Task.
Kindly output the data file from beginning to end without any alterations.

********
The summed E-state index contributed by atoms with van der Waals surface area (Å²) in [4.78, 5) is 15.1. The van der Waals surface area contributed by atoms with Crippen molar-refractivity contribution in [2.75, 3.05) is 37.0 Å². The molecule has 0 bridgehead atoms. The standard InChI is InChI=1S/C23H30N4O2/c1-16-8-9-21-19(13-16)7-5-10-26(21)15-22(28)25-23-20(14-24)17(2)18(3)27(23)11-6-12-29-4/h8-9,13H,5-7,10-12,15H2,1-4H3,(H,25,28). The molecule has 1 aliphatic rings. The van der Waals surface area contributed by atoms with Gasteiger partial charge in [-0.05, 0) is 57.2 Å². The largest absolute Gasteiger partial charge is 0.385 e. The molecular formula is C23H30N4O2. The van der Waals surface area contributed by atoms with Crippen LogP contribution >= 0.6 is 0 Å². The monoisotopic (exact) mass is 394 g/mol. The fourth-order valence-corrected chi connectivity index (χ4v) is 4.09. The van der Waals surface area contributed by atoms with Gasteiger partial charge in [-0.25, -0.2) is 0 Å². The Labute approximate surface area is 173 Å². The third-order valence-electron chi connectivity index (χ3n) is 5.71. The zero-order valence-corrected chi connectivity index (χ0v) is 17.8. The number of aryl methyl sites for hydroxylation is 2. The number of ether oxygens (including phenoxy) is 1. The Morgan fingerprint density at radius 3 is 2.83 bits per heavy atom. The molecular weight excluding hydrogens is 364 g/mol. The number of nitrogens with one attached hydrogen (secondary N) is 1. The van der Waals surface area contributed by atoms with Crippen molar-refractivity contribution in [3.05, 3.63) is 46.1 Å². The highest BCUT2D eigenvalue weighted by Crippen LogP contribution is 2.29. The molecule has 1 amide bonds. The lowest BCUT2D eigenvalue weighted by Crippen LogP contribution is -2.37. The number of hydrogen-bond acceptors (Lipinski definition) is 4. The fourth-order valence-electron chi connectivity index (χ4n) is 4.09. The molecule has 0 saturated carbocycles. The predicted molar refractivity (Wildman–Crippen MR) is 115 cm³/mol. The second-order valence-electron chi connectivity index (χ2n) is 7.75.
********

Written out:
The summed E-state index contributed by atoms with van der Waals surface area (Å²) in [4.78, 5) is 15.1. The van der Waals surface area contributed by atoms with Crippen molar-refractivity contribution in [2.75, 3.05) is 37.0 Å². The molecule has 0 bridgehead atoms. The standard InChI is InChI=1S/C23H30N4O2/c1-16-8-9-21-19(13-16)7-5-10-26(21)15-22(28)25-23-20(14-24)17(2)18(3)27(23)11-6-12-29-4/h8-9,13H,5-7,10-12,15H2,1-4H3,(H,25,28). The molecule has 1 aliphatic rings. The van der Waals surface area contributed by atoms with Gasteiger partial charge in [-0.05, 0) is 57.2 Å². The largest absolute Gasteiger partial charge is 0.385 e. The molecular formula is C23H30N4O2. The van der Waals surface area contributed by atoms with Crippen LogP contribution >= 0.6 is 0 Å². The monoisotopic (exact) mass is 394 g/mol. The fourth-order valence-corrected chi connectivity index (χ4v) is 4.09. The van der Waals surface area contributed by atoms with Gasteiger partial charge in [-0.25, -0.2) is 0 Å². The Labute approximate surface area is 173 Å². The third-order valence-electron chi connectivity index (χ3n) is 5.71. The zero-order valence-corrected chi connectivity index (χ0v) is 17.8. The number of aryl methyl sites for hydroxylation is 2. The number of ether oxygens (including phenoxy) is 1. The Morgan fingerprint density at radius 3 is 2.83 bits per heavy atom. The molecular weight excluding hydrogens is 364 g/mol. The number of nitrogens with one attached hydrogen (secondary N) is 1. The van der Waals surface area contributed by atoms with Crippen molar-refractivity contribution in [3.05, 3.63) is 46.1 Å². The highest BCUT2D eigenvalue weighted by Crippen LogP contribution is 2.29. The molecule has 1 amide bonds. The lowest BCUT2D eigenvalue weighted by Crippen LogP contribution is -2.37. The number of hydrogen-bond acceptors (Lipinski definition) is 4. The fourth-order valence-electron chi connectivity index (χ4n) is 4.09. The molecule has 0 saturated carbocycles. The predicted molar refractivity (Wildman–Crippen MR) is 115 cm³/mol. The second-order valence-electron chi connectivity index (χ2n) is 7.75.